Thanks to John Murray Press and NetGalley for the Advance Review Copy in exchange for an honest review.
I’ve heard a lot of good things about this author on the Guardian Books Podcast and have some of his books unread on my Kindle. I’ve also seen Book Twitter raving about it so what better excuse to read a spooky book in the fine month of October.
Christmas is approaching so it’s time for….ghosts??
Perhaps ghosts are something people relate more to Halloween, but traditionally, in the UK at least, ghost stories are told at Christmastime too. There is of course Dickens’ A Christmas Carol with his famous ghosts, but I thought I’d take the time to talk a little bit about some of my favourite ghost stories.
In my mind there is no greater teller of ghost stories than M.R. James. If you’ve read any collection of ghost stories, then it is inevitable that you have read some of his work. I have a battered old Penguin edition of his ghost stories that has survived at least eight house moves and still moves me to delight when I come across it unexpectedly.
The first story I ever read of his was Rats which was in a children’s collection of scary stories that I borrowed from my Primary school library. What on earth that story was doing in a children’s book I have no idea, but it chilled me to the bone and continues to do so. Having read it countless times since, I can still vividly imagine the inn and the events of the story. That sense of mystery, the peeking through the mysterious room, the link to some archaeological mystery (a common theme in James’ stories)…all spooky stuff. Other favourites of mine include Lost Hearts, The Mezzotint and of course Oh, Whistle and I’ll Come to You, My Lad. I’ve often thought that Lost Hearts would make a great stop motion animation and I still get creeped out when I’m in a bathroom in an old house that has a small window above the door.
So, what makes his ghost stories so enthralling? Many of the stories either involve a rather stuffy academic type and take place in settings such as private schools, churches, manor houses and lonely seaside inns. This rather genteel, very Edwardian/Victorian atmosphere is classic ghost story territory and indeed coined their own term – ‘Jamesian’ to describe ghost stories of this type. The stories masterfully build up to the main event and have an otherworldly, uncanny atmosphere and genuine creepiness. There is an imaginative variety of ghouls and ghosts and a common theme is around the dangers of curiosity – A Warning for the Curious perhaps, as indeed one of the stories is titled.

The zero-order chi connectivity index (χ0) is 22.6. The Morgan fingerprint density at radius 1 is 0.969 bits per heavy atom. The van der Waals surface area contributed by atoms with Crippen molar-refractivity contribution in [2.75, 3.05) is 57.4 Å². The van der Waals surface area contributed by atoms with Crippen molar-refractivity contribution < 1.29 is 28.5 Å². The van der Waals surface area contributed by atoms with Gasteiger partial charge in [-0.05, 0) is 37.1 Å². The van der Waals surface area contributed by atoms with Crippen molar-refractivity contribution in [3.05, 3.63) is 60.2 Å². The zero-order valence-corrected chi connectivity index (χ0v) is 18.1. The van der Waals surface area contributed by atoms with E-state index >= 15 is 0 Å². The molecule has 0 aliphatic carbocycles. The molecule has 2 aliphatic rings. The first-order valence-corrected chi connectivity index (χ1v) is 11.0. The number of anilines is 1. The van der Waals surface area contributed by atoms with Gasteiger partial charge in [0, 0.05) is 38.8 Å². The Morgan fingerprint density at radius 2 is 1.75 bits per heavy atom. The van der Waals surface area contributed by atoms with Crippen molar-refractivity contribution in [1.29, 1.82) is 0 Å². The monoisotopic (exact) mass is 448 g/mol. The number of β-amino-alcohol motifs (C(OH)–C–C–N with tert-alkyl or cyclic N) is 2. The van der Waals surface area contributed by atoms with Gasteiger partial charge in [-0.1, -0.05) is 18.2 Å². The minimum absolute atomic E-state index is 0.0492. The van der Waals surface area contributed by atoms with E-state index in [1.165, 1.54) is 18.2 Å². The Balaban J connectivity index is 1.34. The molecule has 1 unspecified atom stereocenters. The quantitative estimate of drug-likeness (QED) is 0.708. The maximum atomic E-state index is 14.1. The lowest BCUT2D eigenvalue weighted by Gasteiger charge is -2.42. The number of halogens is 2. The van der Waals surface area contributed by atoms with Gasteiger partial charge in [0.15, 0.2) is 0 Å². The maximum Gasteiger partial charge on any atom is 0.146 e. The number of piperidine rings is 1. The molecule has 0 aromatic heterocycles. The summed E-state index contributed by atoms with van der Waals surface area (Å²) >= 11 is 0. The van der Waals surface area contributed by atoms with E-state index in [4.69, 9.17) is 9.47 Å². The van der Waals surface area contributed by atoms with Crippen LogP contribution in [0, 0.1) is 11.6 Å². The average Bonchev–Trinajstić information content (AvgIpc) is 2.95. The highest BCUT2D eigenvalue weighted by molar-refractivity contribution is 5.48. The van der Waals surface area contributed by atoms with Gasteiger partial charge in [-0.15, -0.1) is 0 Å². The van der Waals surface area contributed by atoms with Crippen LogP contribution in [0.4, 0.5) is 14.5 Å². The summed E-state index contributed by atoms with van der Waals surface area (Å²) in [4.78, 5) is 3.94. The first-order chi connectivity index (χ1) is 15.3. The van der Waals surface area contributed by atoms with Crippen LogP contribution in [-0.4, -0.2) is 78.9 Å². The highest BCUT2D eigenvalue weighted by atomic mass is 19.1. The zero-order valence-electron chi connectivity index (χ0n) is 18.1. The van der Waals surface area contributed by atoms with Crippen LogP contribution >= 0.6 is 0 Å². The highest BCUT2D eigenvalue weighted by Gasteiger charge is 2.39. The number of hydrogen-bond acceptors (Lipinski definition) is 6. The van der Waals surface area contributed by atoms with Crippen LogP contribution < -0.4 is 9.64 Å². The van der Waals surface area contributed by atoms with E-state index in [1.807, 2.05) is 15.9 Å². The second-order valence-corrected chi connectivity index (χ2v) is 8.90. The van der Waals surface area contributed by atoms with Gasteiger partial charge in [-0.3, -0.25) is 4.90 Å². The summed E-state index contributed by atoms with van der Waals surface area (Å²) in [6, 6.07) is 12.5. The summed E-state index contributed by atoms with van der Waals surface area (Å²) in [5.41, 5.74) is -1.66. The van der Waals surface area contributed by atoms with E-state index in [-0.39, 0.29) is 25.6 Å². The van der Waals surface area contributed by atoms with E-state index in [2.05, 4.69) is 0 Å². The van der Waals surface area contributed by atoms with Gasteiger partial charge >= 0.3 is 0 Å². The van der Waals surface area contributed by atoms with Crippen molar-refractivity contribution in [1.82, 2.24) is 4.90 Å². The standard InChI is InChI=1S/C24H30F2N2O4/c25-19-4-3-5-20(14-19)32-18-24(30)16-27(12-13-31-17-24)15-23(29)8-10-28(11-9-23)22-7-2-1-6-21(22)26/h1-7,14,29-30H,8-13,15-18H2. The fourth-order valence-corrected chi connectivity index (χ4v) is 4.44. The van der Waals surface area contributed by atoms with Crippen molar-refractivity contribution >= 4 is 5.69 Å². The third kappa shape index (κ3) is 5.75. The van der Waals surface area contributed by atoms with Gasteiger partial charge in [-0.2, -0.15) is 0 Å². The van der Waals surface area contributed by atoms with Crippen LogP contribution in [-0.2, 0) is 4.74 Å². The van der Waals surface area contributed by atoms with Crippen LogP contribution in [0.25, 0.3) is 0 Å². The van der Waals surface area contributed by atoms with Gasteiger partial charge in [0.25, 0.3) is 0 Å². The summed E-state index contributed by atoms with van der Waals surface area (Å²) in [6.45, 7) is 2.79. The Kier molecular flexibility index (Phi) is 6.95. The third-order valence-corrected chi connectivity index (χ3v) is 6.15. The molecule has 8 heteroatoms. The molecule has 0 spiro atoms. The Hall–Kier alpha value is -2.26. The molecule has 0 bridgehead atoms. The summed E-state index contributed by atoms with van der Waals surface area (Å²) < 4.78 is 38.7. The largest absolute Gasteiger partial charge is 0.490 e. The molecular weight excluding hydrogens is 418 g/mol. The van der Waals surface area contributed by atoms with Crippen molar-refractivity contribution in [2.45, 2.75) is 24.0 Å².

In my most recent catalogue from The Folio Society there is a gorgeous edition of M.R. James ghost stories that I’ve been lusting after. Perhaps I’ll treat myself in the new year (although it might feel like cheating on my trusty old copy). If you are interested, James’ work is out of copyright now so should be easy to find online. Worth having a paper copy to read in a darkened room of a windy night though. Preferably by candlelight in an old country inn.
Sticking to the Supernatural theme, on my To Read list I’ve got some more supernaturally inclined books to work my way through including:
Which all appear to have rather crappy Goodreads scores. I’ve noticed whether it’s books or film, people tend to judge scary stories more harshly than other genres. I sometimes feel people expect far more from these genres than they do others but hey, their loss.